The White House lamented this Saturday the decision of the legislators of Indiana to approve an almost total prohibition of the abortionthe first state to do so after the supreme court of USA reversed the 1973 ruling that protected that right at the federal level.
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“It’s another sweeping step by Republican lawmakers to rob women of their reproductive rights and freedomsand allow politicians to make health decisions in place of women and their doctors”said in a statement the spokeswoman for the White House, Karine Jean-Pierre.
On Friday, the two chambers of the state parliament of Indiana approved a bill for law that prohibits all abortions except in cases of rape or when the life of the mother is in danger.
The rule is scheduled to go into effect on , after receiving the go-ahead from the governor, the Republican Eric Holcombe.
Jean Pierre reiterated that the decision of the Indiana legislators should serve as a spur to the american congresscurrently controlled by the Democrats, to pass a law that restores the federal protection of the right to abortion eliminated after the sentence of the Supreme of last June.
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The Republicans of Indiana had been working on this bill for weeks, but they were divided: a majority wanted completely ban abortion while a minority believed that some exceptions should be established in case of rape or incest.
Finally, included exceptions for rape, incest and also in case the fetus has abnormalities that make their survival impossible or the life of the mother is in danger.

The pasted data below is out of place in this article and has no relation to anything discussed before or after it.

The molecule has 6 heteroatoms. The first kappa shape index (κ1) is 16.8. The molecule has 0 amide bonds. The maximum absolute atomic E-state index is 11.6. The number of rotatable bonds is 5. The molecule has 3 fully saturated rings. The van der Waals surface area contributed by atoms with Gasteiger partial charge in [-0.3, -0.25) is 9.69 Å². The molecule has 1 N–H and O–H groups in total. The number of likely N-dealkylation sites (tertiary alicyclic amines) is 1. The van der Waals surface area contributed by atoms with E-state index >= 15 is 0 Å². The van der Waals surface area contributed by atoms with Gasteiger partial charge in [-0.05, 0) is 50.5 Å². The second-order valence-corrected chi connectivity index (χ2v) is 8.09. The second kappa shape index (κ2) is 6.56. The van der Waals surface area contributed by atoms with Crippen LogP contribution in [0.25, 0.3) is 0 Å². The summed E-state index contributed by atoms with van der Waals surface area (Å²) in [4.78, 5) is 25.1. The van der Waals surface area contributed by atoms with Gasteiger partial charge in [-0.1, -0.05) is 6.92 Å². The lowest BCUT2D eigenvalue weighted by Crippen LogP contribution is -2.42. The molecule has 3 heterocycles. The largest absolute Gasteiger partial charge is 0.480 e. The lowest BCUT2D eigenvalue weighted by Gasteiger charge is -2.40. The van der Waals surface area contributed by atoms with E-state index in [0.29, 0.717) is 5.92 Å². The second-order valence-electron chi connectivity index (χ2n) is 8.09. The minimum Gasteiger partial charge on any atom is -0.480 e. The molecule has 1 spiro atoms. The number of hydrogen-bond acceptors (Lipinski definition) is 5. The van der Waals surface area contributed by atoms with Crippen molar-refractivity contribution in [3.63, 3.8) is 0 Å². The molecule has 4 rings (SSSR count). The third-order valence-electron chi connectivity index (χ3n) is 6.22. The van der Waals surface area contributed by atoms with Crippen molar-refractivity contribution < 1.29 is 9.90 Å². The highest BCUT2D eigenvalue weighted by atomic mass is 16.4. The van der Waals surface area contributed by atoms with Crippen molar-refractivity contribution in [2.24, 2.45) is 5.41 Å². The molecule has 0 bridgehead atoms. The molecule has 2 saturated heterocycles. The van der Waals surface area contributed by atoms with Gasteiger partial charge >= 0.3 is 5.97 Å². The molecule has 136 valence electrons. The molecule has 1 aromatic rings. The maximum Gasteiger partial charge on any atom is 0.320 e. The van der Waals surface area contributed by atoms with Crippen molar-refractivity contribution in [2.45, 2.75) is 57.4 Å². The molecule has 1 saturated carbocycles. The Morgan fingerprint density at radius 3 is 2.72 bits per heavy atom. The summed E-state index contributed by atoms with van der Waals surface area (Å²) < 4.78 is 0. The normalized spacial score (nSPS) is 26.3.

Until now, abortion was legal in Indiana up to 22 weeks gestation.
At the end of June, the supreme courtof conservative majority, revoked the sentence “Roe vs. Wade”which since 1973 protected the right to medical termination of pregnancythereby ending federal protection for abortion and giving states permission to set their own rules.
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That has caused some states to begin to implement the so-called “zombie laws” that had been proclaimed before the Supreme Court guaranteed the right to abortion in 1973, while other states have activated “spring laws”so called because they were designed to come into force just when the right to abortion was repealed.
Until now, no state had passed a new legislative bill to restrict abortion: Indiana is the first.
That decision comes after voters this week in Kansas vote in a referendum overwhelmingly in favor of keeping intact the right to abortion as it is currently regulated in the state constitutionin what was a resounding defeat for the Conservatives.